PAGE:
Tests on cabbage plants suggest fertilisers derived from human urine and faeces are safe and could help bring down food prices.
Fertilisers derived from recycled human urine and faeces are just as safe and effective as conventional ones, according to tests on cabbage plants. Using human waste in this way could help alleviate the fertiliser shortage that is contributing to rising food prices – if people can be convinced to use them.
Nitrogen-based fertilisers are manufactured in an energy-intensive process using natural gas as a raw material. Human waste can be a good source of plant nutrients like nitrogen and phosphorus, but can also carry disease-causing pathogens and parasites, so needs to be carefully treated to make it safe. It is still used – sometimes untreated – as a fertiliser in some low-income countries, but has been largely abandoned in high-income nations.
Franziska Häfner at Agroscope in Zurich, Switzerland, and her colleagues compared cabbages grown using organic fertiliser derived from vinasse, a by-product of ethanol production, with fertilisers made from treated human urine and faeces.
The yield for cabbages grown with nitrified urine fertilisers (NUFs) was comparable to those grown with vinasse. Cabbages grown with faecal compost, or compost and NUFs together, had lower yields, but this fertiliser may increase soil carbon content in the long term, the study found.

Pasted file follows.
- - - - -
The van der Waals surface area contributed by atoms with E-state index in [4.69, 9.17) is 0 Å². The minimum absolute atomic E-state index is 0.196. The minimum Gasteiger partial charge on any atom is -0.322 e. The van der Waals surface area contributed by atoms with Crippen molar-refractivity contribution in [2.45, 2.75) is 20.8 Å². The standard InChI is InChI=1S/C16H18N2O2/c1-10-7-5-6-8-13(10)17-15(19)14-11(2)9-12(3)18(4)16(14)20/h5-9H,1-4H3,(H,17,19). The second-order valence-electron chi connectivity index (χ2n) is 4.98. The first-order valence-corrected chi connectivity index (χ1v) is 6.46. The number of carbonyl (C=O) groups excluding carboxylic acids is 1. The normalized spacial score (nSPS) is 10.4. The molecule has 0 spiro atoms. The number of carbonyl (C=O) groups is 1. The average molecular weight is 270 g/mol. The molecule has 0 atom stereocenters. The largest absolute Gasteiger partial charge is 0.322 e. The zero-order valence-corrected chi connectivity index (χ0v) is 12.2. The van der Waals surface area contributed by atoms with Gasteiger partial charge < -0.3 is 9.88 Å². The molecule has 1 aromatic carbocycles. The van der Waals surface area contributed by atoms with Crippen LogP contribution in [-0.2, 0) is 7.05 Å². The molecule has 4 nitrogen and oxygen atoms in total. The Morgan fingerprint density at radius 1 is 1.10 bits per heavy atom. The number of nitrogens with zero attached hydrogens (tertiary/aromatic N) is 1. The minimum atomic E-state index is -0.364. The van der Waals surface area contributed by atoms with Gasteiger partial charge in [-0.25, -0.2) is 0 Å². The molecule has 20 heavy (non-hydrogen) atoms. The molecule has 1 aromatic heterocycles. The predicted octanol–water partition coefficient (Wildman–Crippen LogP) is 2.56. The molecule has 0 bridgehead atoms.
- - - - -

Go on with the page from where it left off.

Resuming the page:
The researchers also tested for more than 300 chemicals in the faecal compost, including pharmaceuticals, flame retardants and insect repellents. Just 6.5 per cent of these were detected, all at very low concentrations. Of the 11 pharmaceuticals detected in the compost, just two were found in the edible parts of the cabbage: the painkiller ibuprofen and the anticonvulsant and mood-stabilising drug carbamazepine. But the concentration of the latter was so low you would need to eat half a million cabbages to get a single dose.
“The products derived from recycling human urine and feces are viable and safe nitrogen fertilizers for cabbage cultivation,” Häfner said in a statement. “They gave similar yields as a conventional fertilizer product, and did not show any risk regarding transmission of pathogens or pharmaceuticals.”
A source: https://www.newscientist.com